• High Megapixel
• Plays nice with tech cams
• High ISOLong exposures
• Good LCD
• Won’t Break the Bank

Steve immediately followed that with:” Ah, doesn’t exist.” with a smiley face! And then hit me with the next line: “Well some of it does.”  You can pick some of these in a combination but not get all.  So, just like in dating, you can get some of the things important to you but rarely get all 10 out of 10.  I started to read that the Aptus back would not work on the latest Hasselblad H4x body.  Phase/ Mamiya had a DF+ that would work on the Aptus but a new body seemed imminent sometime before Photokina.  The Hy6 would work with a mount swap but was slower to run-and-gun handheld.  It also had a slightly fragile grip that I had seen crack from pretty easy use.  Maybe their mod II had fixed this.  The DF+ and the H4X are more complete systems in terms of available modern, auto focus lenses so I was leaning that direction.  So if I wanted to go with the newer bodies, a mount swap was a costly necessity and I was seeing this as an opportunity to add some new features by possibly starting fresh.  The other options focused on the Phase IQ backs, the Leaf Credo backs, and the Hasselbad combos.

To me it really boiled down to how you like to drive.  Do you like a six-speed or a DSG gearbox?  Do you like tight handling or a cushy ride?  AND do you NEED cup holders…

Hasselblad H4x with 300mm – f 8, 1/30

th second, iso 35

The Options – Phase, Leaf, and Hassy…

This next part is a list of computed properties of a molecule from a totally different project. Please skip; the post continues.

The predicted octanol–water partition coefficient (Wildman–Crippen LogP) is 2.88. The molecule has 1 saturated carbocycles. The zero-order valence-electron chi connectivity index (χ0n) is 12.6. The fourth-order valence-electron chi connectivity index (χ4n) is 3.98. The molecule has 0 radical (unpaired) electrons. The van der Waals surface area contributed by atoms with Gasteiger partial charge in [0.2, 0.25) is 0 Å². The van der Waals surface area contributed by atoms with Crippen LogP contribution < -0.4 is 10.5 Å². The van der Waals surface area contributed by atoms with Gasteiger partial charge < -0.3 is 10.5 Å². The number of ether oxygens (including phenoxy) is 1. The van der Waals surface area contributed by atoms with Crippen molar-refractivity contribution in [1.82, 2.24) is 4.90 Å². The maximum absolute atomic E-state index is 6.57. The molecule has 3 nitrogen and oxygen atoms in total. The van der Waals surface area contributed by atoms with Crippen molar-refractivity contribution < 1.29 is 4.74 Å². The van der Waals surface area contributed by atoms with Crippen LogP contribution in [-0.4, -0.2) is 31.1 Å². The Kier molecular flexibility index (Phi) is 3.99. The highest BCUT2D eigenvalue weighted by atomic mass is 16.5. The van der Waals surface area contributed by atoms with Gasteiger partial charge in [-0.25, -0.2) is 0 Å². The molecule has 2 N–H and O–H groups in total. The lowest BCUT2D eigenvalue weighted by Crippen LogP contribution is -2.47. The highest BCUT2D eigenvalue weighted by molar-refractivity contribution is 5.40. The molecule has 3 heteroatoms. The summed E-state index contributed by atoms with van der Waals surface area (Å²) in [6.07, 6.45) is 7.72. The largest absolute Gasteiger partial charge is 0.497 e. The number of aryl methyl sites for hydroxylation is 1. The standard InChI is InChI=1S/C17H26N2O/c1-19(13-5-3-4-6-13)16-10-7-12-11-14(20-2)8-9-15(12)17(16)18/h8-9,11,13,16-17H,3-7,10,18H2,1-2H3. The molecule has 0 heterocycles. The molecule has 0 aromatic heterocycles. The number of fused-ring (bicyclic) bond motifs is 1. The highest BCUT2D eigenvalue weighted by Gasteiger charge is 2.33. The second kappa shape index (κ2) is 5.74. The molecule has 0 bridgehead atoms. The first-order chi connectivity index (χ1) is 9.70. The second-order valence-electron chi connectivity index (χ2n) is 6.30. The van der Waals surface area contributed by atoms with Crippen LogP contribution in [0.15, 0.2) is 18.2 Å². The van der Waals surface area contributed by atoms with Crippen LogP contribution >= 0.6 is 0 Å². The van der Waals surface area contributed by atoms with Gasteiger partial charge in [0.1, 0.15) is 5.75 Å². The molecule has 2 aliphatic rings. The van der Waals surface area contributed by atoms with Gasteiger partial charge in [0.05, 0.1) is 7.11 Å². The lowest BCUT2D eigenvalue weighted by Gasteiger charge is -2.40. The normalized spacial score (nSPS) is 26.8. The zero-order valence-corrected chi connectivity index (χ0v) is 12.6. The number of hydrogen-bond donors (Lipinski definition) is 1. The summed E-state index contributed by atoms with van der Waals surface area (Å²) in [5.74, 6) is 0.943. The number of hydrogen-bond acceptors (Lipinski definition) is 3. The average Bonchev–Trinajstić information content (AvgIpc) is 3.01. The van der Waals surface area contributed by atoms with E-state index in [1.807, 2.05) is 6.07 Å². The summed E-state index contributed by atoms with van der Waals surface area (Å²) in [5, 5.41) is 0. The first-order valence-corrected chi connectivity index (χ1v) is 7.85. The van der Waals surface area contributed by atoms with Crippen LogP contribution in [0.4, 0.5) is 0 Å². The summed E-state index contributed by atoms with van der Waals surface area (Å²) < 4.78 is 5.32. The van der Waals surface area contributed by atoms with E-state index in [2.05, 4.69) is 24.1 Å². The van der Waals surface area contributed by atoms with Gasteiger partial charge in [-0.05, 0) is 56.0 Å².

Hasselblad makes good MF products.  They are easily found in rental houses across the globe.  Image quality is excellent, and the system is very complete with just about anything you could need.  Buying into one system can have its pluses with good tolerances and one place to go if any problems arise.  With the H3d and H4d, separating the back from the bodies for tech camera use wasn’t their main focus.  A straightforward seamless approach wasn’t really there.  The H5d introduced an add-on battery pack to make this a little easier.  The H5d’s screen had half the resolution of the Phase One IQ and Leaf Credo but it’s usable, and much better than in the past.  The Hasselblad maxes out at 60mp in single shot mode with a full frame sensor so without going into the 4-shot MS backs, you could compare it with the other 60mp backs but there wasn’t an 80mp offering.  The pluses were controlling many of the back’s features from the camera instead of going through its complex menus on the back.  I liked the camera operation, leaf shutter lenses, and bright, big viewfinder.  It’s fun to shoot with and with a longer mirror up delay and the leaf shutters, image quality could be crisper than with a focal plane shutter camera when not using flash and longer exposures.  The other plus with Hassy was that I could choose an H4x camera to use with a Phase or Leaf Credo back without any trouble.  Maybe that was the best of both worlds.